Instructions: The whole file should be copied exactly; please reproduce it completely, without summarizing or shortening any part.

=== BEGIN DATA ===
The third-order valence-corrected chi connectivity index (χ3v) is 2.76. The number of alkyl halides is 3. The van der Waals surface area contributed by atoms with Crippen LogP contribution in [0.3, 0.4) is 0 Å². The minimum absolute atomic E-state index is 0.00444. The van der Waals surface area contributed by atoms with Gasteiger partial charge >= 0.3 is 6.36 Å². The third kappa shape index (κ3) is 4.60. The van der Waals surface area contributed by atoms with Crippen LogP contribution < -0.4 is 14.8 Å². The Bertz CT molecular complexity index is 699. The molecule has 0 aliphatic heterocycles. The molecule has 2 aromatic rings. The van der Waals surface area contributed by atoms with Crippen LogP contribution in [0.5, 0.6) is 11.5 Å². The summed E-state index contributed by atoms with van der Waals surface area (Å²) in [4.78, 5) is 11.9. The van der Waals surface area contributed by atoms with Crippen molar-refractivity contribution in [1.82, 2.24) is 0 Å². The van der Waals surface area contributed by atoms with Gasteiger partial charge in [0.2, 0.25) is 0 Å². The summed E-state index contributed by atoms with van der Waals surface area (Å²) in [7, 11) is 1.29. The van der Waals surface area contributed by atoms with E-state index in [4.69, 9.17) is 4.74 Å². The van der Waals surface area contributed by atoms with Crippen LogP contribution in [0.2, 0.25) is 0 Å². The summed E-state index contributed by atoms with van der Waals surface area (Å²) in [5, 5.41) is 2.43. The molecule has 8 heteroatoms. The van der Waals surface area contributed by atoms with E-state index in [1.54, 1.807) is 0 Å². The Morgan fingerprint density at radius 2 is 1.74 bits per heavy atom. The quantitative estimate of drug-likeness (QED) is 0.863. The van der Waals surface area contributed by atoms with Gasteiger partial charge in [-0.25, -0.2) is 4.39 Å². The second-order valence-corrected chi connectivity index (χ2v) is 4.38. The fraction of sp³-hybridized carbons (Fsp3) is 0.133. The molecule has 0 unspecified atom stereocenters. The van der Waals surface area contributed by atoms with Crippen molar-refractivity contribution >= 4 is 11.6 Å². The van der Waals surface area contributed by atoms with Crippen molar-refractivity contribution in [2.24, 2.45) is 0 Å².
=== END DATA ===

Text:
The third-order valence-corrected chi connectivity index (χ3v) is 2.76. The number of alkyl halides is 3. The van der Waals surface area contributed by atoms with Crippen LogP contribution in [0.3, 0.4) is 0 Å². The minimum absolute atomic E-state index is 0.00444. The van der Waals surface area contributed by atoms with Gasteiger partial charge >= 0.3 is 6.36 Å². The third kappa shape index (κ3) is 4.60. The van der Waals surface area contributed by atoms with Crippen LogP contribution < -0.4 is 14.8 Å². The Bertz CT molecular complexity index is 699. The molecule has 0 aliphatic heterocycles. The molecule has 2 aromatic rings. The van der Waals surface area contributed by atoms with Crippen LogP contribution in [0.5, 0.6) is 11.5 Å². The summed E-state index contributed by atoms with van der Waals surface area (Å²) in [4.78, 5) is 11.9. The van der Waals surface area contributed by atoms with Crippen molar-refractivity contribution in [1.82, 2.24) is 0 Å². The van der Waals surface area contributed by atoms with Gasteiger partial charge in [0.2, 0.25) is 0 Å². The summed E-state index contributed by atoms with van der Waals surface area (Å²) in [7, 11) is 1.29. The van der Waals surface area contributed by atoms with E-state index in [4.69, 9.17) is 4.74 Å². The van der Waals surface area contributed by atoms with Crippen LogP contribution in [0.2, 0.25) is 0 Å². The summed E-state index contributed by atoms with van der Waals surface area (Å²) in [5, 5.41) is 2.43. The molecule has 8 heteroatoms. The van der Waals surface area contributed by atoms with E-state index in [1.54, 1.807) is 0 Å². The Morgan fingerprint density at radius 2 is 1.74 bits per heavy atom. The quantitative estimate of drug-likeness (QED) is 0.863. The van der Waals surface area contributed by atoms with Gasteiger partial charge in [-0.25, -0.2) is 4.39 Å². The second-order valence-corrected chi connectivity index (χ2v) is 4.38. The fraction of sp³-hybridized carbons (Fsp3) is 0.133. The molecule has 0 unspecified atom stereocenters. The van der Waals surface area contributed by atoms with Crippen molar-refractivity contribution >= 4 is 11.6 Å². The van der Waals surface area contributed by atoms with Crippen molar-refractivity contribution in [2.24, 2.45) is 0 Å².